The parable of the lost sheep sufficiently explains what the true repentance is. We will now correctly read the parable that is frequently misunderstood.
[Luke 15:1-7] 1 Then drew near unto him all the publicans and sinners for to hear him. 2 And the Pharisees and scribes murmured, saying, This man receiveth sinners, and eateth with them. 3 And he spake this parable unto them, saying, 4 What man of you, having an hundred sheep, if he lose one of them, doth not leave the ninety and nine in the wilderness, and go after that which is lost, until he find it? 5 And when he hath found it, he layeth it on his shoulders, rejoicing. 6 And when he cometh home, he calleth together his friends and neighbours, saying unto them, Rejoice with me; for I have found my sheep which was lost. 7 I say unto you, that likewise joy shall be in heaven over one sinner that repenteth, more than over ninety and nine just persons, which need no repentance.
Pharisees’ Murmur Seems Reasonable Somehow
The Pharisees and the scribes murmur as Jesus gathers together with the tax collectors and sinners and eats with them. On hearing this, He answers to them through the parable of the lost sheep to explain why He does so.
This parable shows the qualification of the persons who can be friends of Jesus. All believers as well as the Pharisees want to be friends of God, because it is the actual purpose of believing in God. So, if someone says that he believes in God or Jesus, it means that he wants to be one of friends of God. Jesus says about the qualification of the men who can be friends of God through the parable of the lost sheep.
The Pharisees were strongly against Jesus in each case, and Jesus also rebuked them they were children of the devil. They seemed to be opponents each other. From this, we tend to think that the Pharisees were ugly, criminal-faced and full of greed and wickedness.
However, they were not of that looks. They were gentle looking and were devoted to God with all their hearts and soul. We cannot imagine how zealous they were as to keeping the law for God. We will now see below their faith.
[Luke 18:11-12] 11 The Pharisee stood and prayed thus with himself, God, I thank thee, that I am not as other men are, extortioners, unjust, adulterers, or even as this publican. 12 I fast twice in the week, I give tithes of all that I possess.
There are many believers who say, “I sometimes do evil things.” “I will give tithes when I have made sufficient money,” and “I am not fond of fasting by physical constitution,” and so forth.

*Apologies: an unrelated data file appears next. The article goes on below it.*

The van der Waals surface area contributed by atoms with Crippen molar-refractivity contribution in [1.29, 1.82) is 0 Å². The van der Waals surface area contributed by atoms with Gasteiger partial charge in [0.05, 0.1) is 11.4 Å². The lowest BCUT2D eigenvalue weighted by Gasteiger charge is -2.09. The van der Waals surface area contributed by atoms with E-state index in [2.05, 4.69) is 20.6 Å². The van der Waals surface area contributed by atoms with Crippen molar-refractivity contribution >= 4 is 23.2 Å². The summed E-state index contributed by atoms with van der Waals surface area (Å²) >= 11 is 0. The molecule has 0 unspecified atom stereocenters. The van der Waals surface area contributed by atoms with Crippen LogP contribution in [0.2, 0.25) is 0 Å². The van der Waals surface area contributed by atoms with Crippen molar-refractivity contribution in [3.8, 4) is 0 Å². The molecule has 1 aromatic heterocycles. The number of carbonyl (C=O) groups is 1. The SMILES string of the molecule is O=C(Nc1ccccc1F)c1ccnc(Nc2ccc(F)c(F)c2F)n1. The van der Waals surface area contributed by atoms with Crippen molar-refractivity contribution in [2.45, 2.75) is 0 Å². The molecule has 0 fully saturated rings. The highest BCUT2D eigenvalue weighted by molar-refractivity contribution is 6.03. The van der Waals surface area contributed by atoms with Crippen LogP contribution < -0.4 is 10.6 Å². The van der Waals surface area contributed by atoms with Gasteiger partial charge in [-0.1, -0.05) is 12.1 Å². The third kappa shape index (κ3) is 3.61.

However, the Pharisees were different. They did not rob, did not do evil things, did not commit adultery, but they fasted and gave tithes. If the believer leads Christian life as the Pharisees did in this age, he will be spoken very well of by others. It is quite natural for the Pharisees who are living such a devout life not to highly estimate Jesus who gathers together with the tax collectors and sinners.
“How can He mix with the sinners or robbers instead of avoiding them?” The Pharisees’ murmur may seem to be natural. For instance, if a so-called devout Christian makes friends with harlots and sinners and hang out with them, we will be accusing him. If we have such an accusation toward such a man, then we have the same mind of Pharisees who murmured against Jesus having mixed with sinners. Therefore their murmur looks quite reasonable to our eyes.
However, differently from the Pharisees, we do not fasten a quarrel on Jesus who has associated with the sinners. We always take sides with Him in any cases, right or wrong, thinking that is the right way to believe in and serve Jesus. But, the Scripture doesn’t support these behaviors as right faith. If we continue to believe in Him in that manner, we will be for Him outwardly, but we will be the Pharisees who murmur His behaviors inwardly.
Meaningless, If the True Meanings is Missing
Upon hearing the Pharisees and the scribes, Jesus told them the parable of the lost sheep. It will be of no use to read the parable if we cannot understand what it says rightly.
For example, let us assume that Jesus wrote a letter to us “I will see you at the watermill over the brook at nine pm.” We will never see Him if we conclude that He wants to see us at the brook at nine pm after reading the letter. We should catch what He meant in the letter, and come to the right place, the watermill, not the brook.